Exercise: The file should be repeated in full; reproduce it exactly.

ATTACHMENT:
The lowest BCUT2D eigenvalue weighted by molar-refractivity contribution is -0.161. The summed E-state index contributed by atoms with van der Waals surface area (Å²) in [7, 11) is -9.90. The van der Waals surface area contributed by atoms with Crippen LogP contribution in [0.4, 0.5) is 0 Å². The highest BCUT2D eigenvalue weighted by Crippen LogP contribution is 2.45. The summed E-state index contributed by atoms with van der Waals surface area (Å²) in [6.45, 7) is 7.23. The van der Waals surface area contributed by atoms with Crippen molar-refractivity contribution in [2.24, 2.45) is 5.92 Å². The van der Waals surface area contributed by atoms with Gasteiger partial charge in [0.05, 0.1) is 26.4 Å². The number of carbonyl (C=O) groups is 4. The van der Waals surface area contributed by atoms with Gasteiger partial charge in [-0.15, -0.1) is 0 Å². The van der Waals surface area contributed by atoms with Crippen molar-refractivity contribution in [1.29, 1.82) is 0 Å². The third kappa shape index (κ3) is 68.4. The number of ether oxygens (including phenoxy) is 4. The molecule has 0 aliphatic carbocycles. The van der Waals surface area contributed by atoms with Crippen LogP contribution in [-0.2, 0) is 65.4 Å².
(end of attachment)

The lowest BCUT2D eigenvalue weighted by molar-refractivity contribution is -0.161. The summed E-state index contributed by atoms with van der Waals surface area (Å²) in [7, 11) is -9.90. The van der Waals surface area contributed by atoms with Crippen LogP contribution in [0.4, 0.5) is 0 Å². The highest BCUT2D eigenvalue weighted by Crippen LogP contribution is 2.45. The summed E-state index contributed by atoms with van der Waals surface area (Å²) in [6.45, 7) is 7.23. The van der Waals surface area contributed by atoms with Crippen molar-refractivity contribution in [2.24, 2.45) is 5.92 Å². The van der Waals surface area contributed by atoms with Gasteiger partial charge in [0.05, 0.1) is 26.4 Å². The number of carbonyl (C=O) groups is 4. The van der Waals surface area contributed by atoms with Gasteiger partial charge in [-0.15, -0.1) is 0 Å². The van der Waals surface area contributed by atoms with Crippen molar-refractivity contribution in [1.29, 1.82) is 0 Å². The third kappa shape index (κ3) is 68.4. The number of ether oxygens (including phenoxy) is 4. The molecule has 0 aliphatic carbocycles. The van der Waals surface area contributed by atoms with Crippen LogP contribution in [-0.2, 0) is 65.4 Å².